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Risk stratification after non-ST elevation acute coronary syndrome

Jeffrey A Breall, MD, PhD
Michael Simons, MD
Joseph S Alpert, MD
Pamela S Douglas, MD
Peter WF Wilson, MD
Section Editors
Christopher P Cannon, MD
Juan Carlos Kaski, DSc, MD, DM (Hons), FRCP, FESC, FACC, FAHA
Allan S Jaffe, MD
Bernard J Gersh, MB, ChB, DPhil, FRCP, MACC
Patricia A Pellikka, MD, FACC, FAHA, FASE
Deputy Editor
Gordon M Saperia, MD, FACC


All patients with non-ST elevation acute coronary syndromes (NSTEACS), which includes unstable angina (UA) and non-ST elevation myocardial infarction (NSTEMI), should undergo early and late risk stratification. This process impacts decision making regarding treatment and provides the patient with some sense of what the future holds.  

The general approach to risk stratification for patients with UA/NSTEMI will be reviewed here. Risk stratification is accomplished with the use of validated risk prediction models that include the most important predictors of outcome. These individual predictors are discussed separately. (See "Risk factors for adverse outcomes after non-ST elevation acute coronary syndromes".)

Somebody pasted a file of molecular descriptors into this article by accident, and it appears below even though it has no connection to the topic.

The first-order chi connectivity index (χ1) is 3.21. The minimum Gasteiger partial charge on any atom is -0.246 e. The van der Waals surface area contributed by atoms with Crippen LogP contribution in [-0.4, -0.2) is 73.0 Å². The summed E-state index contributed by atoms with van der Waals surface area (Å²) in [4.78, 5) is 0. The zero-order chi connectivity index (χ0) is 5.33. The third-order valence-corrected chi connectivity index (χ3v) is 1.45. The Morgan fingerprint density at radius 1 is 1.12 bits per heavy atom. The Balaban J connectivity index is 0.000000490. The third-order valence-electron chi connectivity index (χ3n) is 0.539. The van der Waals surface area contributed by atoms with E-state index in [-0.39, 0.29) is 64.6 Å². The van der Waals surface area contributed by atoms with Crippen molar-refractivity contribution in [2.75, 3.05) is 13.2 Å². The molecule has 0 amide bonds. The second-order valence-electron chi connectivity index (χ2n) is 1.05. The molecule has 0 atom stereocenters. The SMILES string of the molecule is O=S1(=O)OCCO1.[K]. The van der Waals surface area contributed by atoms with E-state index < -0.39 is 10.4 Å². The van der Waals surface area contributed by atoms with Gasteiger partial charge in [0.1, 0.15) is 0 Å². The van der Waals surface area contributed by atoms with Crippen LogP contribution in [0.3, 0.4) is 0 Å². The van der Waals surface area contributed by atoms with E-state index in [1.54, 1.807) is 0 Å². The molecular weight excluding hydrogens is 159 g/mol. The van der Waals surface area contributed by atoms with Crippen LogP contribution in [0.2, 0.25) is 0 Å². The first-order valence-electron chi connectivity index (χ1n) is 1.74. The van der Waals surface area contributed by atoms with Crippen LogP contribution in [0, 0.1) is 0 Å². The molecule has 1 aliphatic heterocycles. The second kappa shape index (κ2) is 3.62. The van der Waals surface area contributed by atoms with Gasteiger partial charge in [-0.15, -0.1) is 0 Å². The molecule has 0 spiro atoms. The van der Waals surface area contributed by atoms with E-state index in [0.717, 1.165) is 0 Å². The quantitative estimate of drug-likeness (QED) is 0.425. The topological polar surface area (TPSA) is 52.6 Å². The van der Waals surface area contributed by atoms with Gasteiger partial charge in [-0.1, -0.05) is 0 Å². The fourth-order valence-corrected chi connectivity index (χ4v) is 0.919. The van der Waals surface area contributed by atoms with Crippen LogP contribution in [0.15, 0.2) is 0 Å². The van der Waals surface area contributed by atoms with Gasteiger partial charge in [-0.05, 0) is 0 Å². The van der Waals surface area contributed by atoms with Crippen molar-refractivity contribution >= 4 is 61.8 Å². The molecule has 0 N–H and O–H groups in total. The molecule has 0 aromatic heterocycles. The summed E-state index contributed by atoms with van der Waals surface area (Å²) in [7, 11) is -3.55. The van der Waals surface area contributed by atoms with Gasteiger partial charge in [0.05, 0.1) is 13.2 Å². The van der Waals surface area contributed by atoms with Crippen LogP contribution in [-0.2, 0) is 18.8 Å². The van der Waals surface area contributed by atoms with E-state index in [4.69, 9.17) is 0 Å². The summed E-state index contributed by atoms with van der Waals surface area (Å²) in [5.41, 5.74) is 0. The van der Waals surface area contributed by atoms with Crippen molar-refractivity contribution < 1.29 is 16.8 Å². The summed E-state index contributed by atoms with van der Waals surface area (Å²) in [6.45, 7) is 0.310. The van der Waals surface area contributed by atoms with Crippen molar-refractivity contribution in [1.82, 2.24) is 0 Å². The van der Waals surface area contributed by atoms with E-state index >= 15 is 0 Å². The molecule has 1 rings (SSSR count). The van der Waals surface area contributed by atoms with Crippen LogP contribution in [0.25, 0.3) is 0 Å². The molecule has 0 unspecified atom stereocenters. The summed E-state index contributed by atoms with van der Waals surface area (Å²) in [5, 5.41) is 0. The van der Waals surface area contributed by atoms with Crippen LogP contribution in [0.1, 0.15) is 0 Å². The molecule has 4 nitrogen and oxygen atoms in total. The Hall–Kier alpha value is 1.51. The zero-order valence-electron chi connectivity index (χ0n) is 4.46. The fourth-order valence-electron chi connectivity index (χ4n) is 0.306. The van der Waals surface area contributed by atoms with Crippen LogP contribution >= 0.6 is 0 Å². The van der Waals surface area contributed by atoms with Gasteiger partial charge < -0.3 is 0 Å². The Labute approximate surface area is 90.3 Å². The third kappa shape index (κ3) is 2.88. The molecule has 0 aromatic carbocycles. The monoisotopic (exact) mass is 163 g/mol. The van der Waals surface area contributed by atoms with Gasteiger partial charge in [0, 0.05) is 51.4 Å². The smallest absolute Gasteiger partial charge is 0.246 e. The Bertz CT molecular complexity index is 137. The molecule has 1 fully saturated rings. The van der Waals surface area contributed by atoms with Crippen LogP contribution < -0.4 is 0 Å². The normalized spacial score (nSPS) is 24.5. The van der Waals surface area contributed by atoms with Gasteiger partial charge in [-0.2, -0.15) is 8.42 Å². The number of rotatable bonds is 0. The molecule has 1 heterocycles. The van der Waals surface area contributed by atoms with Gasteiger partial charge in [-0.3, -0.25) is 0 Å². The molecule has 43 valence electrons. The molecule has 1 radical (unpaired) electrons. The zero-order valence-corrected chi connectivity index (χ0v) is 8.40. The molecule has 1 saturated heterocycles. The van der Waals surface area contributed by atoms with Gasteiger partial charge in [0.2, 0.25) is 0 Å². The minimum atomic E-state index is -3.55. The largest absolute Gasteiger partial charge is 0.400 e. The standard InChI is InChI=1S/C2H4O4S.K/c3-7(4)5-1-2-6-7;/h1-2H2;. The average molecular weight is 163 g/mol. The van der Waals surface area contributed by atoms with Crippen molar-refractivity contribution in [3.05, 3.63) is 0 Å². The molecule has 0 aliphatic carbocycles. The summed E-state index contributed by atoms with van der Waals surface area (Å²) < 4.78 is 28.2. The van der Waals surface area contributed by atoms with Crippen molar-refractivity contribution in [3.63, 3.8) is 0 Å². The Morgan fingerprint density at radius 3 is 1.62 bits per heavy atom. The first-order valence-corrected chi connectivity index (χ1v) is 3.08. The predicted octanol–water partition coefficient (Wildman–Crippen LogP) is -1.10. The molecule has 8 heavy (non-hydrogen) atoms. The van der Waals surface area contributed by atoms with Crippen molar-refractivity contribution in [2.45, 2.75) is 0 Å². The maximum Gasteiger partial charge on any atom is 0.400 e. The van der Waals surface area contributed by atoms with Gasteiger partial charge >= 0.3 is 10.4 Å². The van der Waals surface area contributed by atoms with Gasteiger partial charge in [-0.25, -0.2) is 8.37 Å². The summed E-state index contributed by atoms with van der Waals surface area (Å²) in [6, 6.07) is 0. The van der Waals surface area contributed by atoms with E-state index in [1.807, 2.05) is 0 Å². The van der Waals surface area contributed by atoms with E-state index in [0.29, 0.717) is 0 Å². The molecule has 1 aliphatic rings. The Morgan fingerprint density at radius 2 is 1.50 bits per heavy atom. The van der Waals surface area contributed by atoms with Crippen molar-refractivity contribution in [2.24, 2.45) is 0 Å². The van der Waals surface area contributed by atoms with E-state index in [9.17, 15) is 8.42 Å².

Risk stratification for patients with an acute ST elevation MI (STEMI) and for those at risk for life-threatening arrhythmias is discussed separately. (See "Risk stratification after acute ST-elevation myocardial infarction" and "Incidence of and risk stratification for sudden cardiac death after acute myocardial infarction".)


Individuals with any one of the following clinical characteristics are deemed to be at such high risk that formal early risk stratification is not necessary. These patients typically need to proceed to urgent coronary angiography:

Cardiogenic shock


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Literature review current through: Sep 2016. | This topic last updated: Jan 5, 2016.
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